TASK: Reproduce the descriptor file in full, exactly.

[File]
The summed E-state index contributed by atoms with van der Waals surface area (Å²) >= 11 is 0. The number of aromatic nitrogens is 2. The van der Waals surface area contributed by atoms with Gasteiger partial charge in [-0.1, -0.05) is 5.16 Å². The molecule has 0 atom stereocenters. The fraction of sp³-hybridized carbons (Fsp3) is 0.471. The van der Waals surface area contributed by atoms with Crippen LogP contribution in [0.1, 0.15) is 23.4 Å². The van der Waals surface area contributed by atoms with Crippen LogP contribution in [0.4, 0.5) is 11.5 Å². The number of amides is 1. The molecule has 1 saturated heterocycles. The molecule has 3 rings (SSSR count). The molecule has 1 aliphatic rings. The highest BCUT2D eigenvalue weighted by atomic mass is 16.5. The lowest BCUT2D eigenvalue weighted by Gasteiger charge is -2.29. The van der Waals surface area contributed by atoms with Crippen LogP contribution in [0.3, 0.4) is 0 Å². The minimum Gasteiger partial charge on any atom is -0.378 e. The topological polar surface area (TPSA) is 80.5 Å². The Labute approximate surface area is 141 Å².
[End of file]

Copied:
The summed E-state index contributed by atoms with van der Waals surface area (Å²) >= 11 is 0. The number of aromatic nitrogens is 2. The van der Waals surface area contributed by atoms with Gasteiger partial charge in [-0.1, -0.05) is 5.16 Å². The molecule has 0 atom stereocenters. The fraction of sp³-hybridized carbons (Fsp3) is 0.471. The van der Waals surface area contributed by atoms with Crippen LogP contribution in [0.1, 0.15) is 23.4 Å². The van der Waals surface area contributed by atoms with Crippen LogP contribution in [0.4, 0.5) is 11.5 Å². The number of amides is 1. The molecule has 1 saturated heterocycles. The molecule has 3 rings (SSSR count). The molecule has 1 aliphatic rings. The highest BCUT2D eigenvalue weighted by atomic mass is 16.5. The lowest BCUT2D eigenvalue weighted by Gasteiger charge is -2.29. The van der Waals surface area contributed by atoms with Crippen LogP contribution in [0.3, 0.4) is 0 Å². The minimum Gasteiger partial charge on any atom is -0.378 e. The topological polar surface area (TPSA) is 80.5 Å². The Labute approximate surface area is 141 Å².